Adapting output to a specific locale

This formatting function can adapt outputs according to a provided locale value. Examples include "en" for English (United States) and "fr" for French (France). The use of a valid locale ID here means separator and decimal marks will be correct for the given locale. Should any value be provided in sep_mark, it will be overridden by the locale's preferred values.

Note that a locale value provided here will override any global locale setting performed in gt()'s own locale argument (it is settable there as a value received by all other functions that have a locale argument). As a useful reference on which locales are supported, we can use the info_locales() function to view an info table.


Use part of the sp500 table to create a gt table. Create a difftime-based column and format the duration values to be displayed as the number of days since March 30, 2020.

sp500 |>
  dplyr::slice_head(n = 10) |>
    time_point = lubridate::ymd("2020-03-30"),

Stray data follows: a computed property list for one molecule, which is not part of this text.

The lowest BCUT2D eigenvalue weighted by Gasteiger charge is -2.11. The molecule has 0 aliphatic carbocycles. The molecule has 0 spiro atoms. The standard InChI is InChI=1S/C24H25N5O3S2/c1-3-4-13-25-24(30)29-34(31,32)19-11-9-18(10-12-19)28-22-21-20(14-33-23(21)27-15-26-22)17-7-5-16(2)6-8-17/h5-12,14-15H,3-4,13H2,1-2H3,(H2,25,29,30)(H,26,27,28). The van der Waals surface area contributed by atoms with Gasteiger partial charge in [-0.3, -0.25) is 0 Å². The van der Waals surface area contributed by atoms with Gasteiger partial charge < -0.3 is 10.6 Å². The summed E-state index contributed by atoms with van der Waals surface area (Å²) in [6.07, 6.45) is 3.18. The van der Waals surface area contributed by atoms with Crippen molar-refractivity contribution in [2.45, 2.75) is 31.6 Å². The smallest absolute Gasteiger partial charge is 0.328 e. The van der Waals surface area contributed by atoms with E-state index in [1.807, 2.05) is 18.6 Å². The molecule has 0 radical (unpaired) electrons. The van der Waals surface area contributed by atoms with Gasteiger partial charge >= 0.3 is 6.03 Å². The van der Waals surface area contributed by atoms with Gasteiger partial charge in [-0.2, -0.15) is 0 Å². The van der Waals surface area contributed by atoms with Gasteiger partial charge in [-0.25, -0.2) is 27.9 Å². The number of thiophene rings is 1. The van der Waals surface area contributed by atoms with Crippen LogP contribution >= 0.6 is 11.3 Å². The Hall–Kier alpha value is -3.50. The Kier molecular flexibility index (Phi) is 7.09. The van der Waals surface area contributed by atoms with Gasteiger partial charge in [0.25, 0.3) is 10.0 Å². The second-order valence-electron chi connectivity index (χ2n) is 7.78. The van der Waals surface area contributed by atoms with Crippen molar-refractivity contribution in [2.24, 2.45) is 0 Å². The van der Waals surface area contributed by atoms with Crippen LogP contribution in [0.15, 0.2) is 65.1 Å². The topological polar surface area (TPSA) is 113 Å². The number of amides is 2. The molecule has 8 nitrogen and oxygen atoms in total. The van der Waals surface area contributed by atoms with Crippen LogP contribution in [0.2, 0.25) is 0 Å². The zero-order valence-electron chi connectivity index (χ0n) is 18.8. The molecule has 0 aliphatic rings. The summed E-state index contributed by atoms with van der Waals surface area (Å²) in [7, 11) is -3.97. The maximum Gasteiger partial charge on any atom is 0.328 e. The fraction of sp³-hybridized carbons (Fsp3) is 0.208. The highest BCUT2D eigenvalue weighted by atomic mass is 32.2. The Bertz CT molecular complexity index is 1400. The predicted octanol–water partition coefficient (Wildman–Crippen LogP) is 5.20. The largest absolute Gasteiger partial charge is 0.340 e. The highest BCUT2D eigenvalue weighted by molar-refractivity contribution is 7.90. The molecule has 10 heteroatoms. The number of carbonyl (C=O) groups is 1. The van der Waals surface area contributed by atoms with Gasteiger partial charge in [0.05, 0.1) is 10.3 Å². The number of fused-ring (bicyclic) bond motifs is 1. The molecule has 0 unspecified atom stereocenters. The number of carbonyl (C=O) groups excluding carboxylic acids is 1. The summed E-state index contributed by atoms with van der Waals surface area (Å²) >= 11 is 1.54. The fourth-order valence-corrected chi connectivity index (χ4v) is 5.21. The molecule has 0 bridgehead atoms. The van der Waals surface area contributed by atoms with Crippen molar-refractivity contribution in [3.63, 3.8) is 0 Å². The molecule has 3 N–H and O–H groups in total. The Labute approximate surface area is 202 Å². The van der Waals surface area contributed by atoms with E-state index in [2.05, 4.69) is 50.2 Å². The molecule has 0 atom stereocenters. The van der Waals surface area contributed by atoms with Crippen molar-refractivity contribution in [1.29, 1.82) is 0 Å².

time_passed = difftime(time_point, date)
  ) |>
  dplyr::select(time_passed, open, close) |>
  gt(rowname_col = "month") |>
    columns = time_passed,
    output_units = "days",
    duration_style = "wide"
  ) |>
  fmt_currency(columns = c(open, close))
This image of a table was generated from the first code example in the `fmt_duration()` help file.

Function ID


Function Introduced

v0.7.0 (Aug 25, 2022)

See Also

The vector-formatting version of this function: vec_fmt_duration().

Other data formatting functions: data_color(), fmt_auto(), fmt_bins(), fmt_bytes(), fmt_currency(), fmt_datetime(), fmt_date(), fmt_engineering(), fmt_flag(), fmt_fraction(), fmt_icon(), fmt_image(), fmt_index(), fmt_integer(), fmt_markdown(), fmt_number(), fmt_partsper(), fmt_passthrough(), fmt_percent(), fmt_roman(), fmt_scientific(), fmt_spelled_num(), fmt_time(), fmt_units(), fmt_url(), fmt(), sub_large_vals(), sub_missing(), sub_small_vals(), sub_values(), sub_zero()

gt documentation built on June 22, 2024, 11:11 a.m.